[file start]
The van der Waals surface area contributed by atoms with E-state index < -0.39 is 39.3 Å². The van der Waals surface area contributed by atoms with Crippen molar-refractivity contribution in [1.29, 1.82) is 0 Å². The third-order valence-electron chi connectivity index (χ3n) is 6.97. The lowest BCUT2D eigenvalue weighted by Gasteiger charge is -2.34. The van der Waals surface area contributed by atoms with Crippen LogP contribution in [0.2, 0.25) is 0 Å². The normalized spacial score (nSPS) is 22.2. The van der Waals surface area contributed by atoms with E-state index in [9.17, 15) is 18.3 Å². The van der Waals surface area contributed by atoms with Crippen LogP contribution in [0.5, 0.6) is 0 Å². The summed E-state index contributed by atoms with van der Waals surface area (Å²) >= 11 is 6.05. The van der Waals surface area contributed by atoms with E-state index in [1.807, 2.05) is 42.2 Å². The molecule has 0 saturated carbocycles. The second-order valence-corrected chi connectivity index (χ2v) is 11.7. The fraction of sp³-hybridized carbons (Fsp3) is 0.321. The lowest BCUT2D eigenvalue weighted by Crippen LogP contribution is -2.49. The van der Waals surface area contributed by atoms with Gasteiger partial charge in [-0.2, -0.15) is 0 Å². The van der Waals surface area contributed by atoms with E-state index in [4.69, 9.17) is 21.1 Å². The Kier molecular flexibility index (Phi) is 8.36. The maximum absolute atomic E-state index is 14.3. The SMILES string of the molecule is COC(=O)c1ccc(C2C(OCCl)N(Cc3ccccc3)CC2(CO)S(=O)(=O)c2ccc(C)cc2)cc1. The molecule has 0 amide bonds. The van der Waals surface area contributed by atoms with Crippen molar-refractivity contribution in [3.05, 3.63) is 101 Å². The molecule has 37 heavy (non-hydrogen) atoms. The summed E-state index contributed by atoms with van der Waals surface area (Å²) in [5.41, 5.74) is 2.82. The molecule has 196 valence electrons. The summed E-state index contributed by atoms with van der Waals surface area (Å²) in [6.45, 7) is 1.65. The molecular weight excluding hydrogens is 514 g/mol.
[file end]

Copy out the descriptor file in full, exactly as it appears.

The van der Waals surface area contributed by atoms with E-state index < -0.39 is 39.3 Å². The van der Waals surface area contributed by atoms with Crippen molar-refractivity contribution in [1.29, 1.82) is 0 Å². The third-order valence-electron chi connectivity index (χ3n) is 6.97. The lowest BCUT2D eigenvalue weighted by Gasteiger charge is -2.34. The van der Waals surface area contributed by atoms with Crippen LogP contribution in [0.2, 0.25) is 0 Å². The normalized spacial score (nSPS) is 22.2. The van der Waals surface area contributed by atoms with E-state index in [9.17, 15) is 18.3 Å². The van der Waals surface area contributed by atoms with Crippen LogP contribution in [0.5, 0.6) is 0 Å². The summed E-state index contributed by atoms with van der Waals surface area (Å²) >= 11 is 6.05. The van der Waals surface area contributed by atoms with E-state index in [1.807, 2.05) is 42.2 Å². The molecule has 0 saturated carbocycles. The second-order valence-corrected chi connectivity index (χ2v) is 11.7. The fraction of sp³-hybridized carbons (Fsp3) is 0.321. The lowest BCUT2D eigenvalue weighted by Crippen LogP contribution is -2.49. The van der Waals surface area contributed by atoms with Gasteiger partial charge in [-0.2, -0.15) is 0 Å². The van der Waals surface area contributed by atoms with E-state index in [4.69, 9.17) is 21.1 Å². The Kier molecular flexibility index (Phi) is 8.36. The maximum absolute atomic E-state index is 14.3. The SMILES string of the molecule is COC(=O)c1ccc(C2C(OCCl)N(Cc3ccccc3)CC2(CO)S(=O)(=O)c2ccc(C)cc2)cc1. The molecule has 0 amide bonds. The van der Waals surface area contributed by atoms with Crippen molar-refractivity contribution in [3.05, 3.63) is 101 Å². The molecule has 37 heavy (non-hydrogen) atoms. The summed E-state index contributed by atoms with van der Waals surface area (Å²) in [5.41, 5.74) is 2.82. The molecule has 196 valence electrons. The summed E-state index contributed by atoms with van der Waals surface area (Å²) in [6.45, 7) is 1.65. The molecular weight excluding hydrogens is 514 g/mol.